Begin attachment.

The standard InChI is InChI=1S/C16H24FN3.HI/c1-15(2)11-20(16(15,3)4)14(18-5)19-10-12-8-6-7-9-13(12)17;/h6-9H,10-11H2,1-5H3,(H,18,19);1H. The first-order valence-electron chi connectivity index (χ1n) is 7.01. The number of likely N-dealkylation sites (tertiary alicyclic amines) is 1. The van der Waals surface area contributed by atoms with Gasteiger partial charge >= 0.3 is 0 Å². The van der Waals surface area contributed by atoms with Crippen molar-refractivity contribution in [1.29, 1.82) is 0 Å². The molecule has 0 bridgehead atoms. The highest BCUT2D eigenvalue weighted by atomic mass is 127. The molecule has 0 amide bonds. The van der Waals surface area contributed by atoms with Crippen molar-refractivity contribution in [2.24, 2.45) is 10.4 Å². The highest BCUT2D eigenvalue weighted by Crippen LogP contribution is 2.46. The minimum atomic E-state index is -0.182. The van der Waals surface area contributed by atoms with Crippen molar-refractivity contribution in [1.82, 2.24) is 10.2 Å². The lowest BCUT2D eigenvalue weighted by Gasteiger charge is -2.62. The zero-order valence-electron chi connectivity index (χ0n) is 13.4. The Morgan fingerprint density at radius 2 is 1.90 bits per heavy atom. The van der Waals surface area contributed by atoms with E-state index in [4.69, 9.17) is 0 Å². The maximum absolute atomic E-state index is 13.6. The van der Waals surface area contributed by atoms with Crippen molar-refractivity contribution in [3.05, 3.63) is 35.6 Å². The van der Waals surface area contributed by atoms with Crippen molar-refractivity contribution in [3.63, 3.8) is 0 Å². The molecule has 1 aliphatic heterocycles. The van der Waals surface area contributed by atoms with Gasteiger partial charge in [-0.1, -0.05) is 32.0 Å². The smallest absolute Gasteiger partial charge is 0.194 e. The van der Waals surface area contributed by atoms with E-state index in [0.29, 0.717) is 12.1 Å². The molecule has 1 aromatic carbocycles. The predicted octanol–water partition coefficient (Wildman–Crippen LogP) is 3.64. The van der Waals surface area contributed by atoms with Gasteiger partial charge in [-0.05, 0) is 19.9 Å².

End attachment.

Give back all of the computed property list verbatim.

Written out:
The standard InChI is InChI=1S/C16H24FN3.HI/c1-15(2)11-20(16(15,3)4)14(18-5)19-10-12-8-6-7-9-13(12)17;/h6-9H,10-11H2,1-5H3,(H,18,19);1H. The first-order valence-electron chi connectivity index (χ1n) is 7.01. The number of likely N-dealkylation sites (tertiary alicyclic amines) is 1. The van der Waals surface area contributed by atoms with Gasteiger partial charge >= 0.3 is 0 Å². The van der Waals surface area contributed by atoms with Crippen molar-refractivity contribution in [1.29, 1.82) is 0 Å². The molecule has 0 bridgehead atoms. The highest BCUT2D eigenvalue weighted by atomic mass is 127. The molecule has 0 amide bonds. The van der Waals surface area contributed by atoms with Crippen molar-refractivity contribution in [2.24, 2.45) is 10.4 Å². The highest BCUT2D eigenvalue weighted by Crippen LogP contribution is 2.46. The minimum atomic E-state index is -0.182. The van der Waals surface area contributed by atoms with Crippen molar-refractivity contribution in [1.82, 2.24) is 10.2 Å². The lowest BCUT2D eigenvalue weighted by Gasteiger charge is -2.62. The zero-order valence-electron chi connectivity index (χ0n) is 13.4. The Morgan fingerprint density at radius 2 is 1.90 bits per heavy atom. The van der Waals surface area contributed by atoms with E-state index in [4.69, 9.17) is 0 Å². The maximum absolute atomic E-state index is 13.6. The van der Waals surface area contributed by atoms with Crippen molar-refractivity contribution in [3.05, 3.63) is 35.6 Å². The van der Waals surface area contributed by atoms with Crippen molar-refractivity contribution in [3.63, 3.8) is 0 Å². The molecule has 1 aliphatic heterocycles. The van der Waals surface area contributed by atoms with Gasteiger partial charge in [-0.1, -0.05) is 32.0 Å². The smallest absolute Gasteiger partial charge is 0.194 e. The van der Waals surface area contributed by atoms with E-state index in [0.29, 0.717) is 12.1 Å². The molecule has 1 aromatic carbocycles. The predicted octanol–water partition coefficient (Wildman–Crippen LogP) is 3.64. The van der Waals surface area contributed by atoms with Gasteiger partial charge in [-0.05, 0) is 19.9 Å².